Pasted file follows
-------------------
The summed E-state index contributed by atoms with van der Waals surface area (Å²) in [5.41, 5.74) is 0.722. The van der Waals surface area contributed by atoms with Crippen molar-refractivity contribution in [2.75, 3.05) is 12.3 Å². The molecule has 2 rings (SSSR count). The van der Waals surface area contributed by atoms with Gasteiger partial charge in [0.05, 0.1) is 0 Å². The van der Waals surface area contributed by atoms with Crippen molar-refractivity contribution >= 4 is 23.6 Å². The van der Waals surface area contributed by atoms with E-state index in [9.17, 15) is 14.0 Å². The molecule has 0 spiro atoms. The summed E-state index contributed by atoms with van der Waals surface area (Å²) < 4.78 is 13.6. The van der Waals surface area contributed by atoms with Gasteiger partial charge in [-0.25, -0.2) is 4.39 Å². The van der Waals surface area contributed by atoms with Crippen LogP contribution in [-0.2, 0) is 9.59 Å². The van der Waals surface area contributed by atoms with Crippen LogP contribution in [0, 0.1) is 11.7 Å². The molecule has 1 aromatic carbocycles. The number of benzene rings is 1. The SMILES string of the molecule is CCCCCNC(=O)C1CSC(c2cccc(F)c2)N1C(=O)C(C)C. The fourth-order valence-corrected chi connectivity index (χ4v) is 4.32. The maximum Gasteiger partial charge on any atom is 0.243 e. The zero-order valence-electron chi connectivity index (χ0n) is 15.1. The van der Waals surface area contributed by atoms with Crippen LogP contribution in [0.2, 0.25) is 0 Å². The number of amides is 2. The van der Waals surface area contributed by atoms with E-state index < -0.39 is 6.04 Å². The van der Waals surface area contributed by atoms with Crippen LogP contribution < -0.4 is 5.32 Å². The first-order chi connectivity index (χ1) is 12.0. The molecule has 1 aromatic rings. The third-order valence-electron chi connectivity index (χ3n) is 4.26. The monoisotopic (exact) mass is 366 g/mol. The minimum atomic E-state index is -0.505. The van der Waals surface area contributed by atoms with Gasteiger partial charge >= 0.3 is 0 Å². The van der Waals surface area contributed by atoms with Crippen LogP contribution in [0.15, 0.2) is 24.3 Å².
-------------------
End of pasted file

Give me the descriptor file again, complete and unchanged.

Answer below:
The summed E-state index contributed by atoms with van der Waals surface area (Å²) in [5.41, 5.74) is 0.722. The van der Waals surface area contributed by atoms with Crippen molar-refractivity contribution in [2.75, 3.05) is 12.3 Å². The molecule has 2 rings (SSSR count). The van der Waals surface area contributed by atoms with Gasteiger partial charge in [0.05, 0.1) is 0 Å². The van der Waals surface area contributed by atoms with Crippen molar-refractivity contribution >= 4 is 23.6 Å². The van der Waals surface area contributed by atoms with E-state index in [9.17, 15) is 14.0 Å². The molecule has 0 spiro atoms. The summed E-state index contributed by atoms with van der Waals surface area (Å²) < 4.78 is 13.6. The van der Waals surface area contributed by atoms with Gasteiger partial charge in [-0.25, -0.2) is 4.39 Å². The van der Waals surface area contributed by atoms with Crippen LogP contribution in [-0.2, 0) is 9.59 Å². The van der Waals surface area contributed by atoms with Crippen LogP contribution in [0, 0.1) is 11.7 Å². The molecule has 1 aromatic carbocycles. The number of benzene rings is 1. The SMILES string of the molecule is CCCCCNC(=O)C1CSC(c2cccc(F)c2)N1C(=O)C(C)C. The fourth-order valence-corrected chi connectivity index (χ4v) is 4.32. The maximum Gasteiger partial charge on any atom is 0.243 e. The zero-order valence-electron chi connectivity index (χ0n) is 15.1. The van der Waals surface area contributed by atoms with Crippen LogP contribution in [0.2, 0.25) is 0 Å². The number of amides is 2. The van der Waals surface area contributed by atoms with E-state index < -0.39 is 6.04 Å². The van der Waals surface area contributed by atoms with Crippen LogP contribution < -0.4 is 5.32 Å². The first-order chi connectivity index (χ1) is 12.0. The molecule has 1 aromatic rings. The third-order valence-electron chi connectivity index (χ3n) is 4.26. The monoisotopic (exact) mass is 366 g/mol. The minimum atomic E-state index is -0.505. The van der Waals surface area contributed by atoms with Gasteiger partial charge >= 0.3 is 0 Å². The van der Waals surface area contributed by atoms with Crippen LogP contribution in [0.15, 0.2) is 24.3 Å².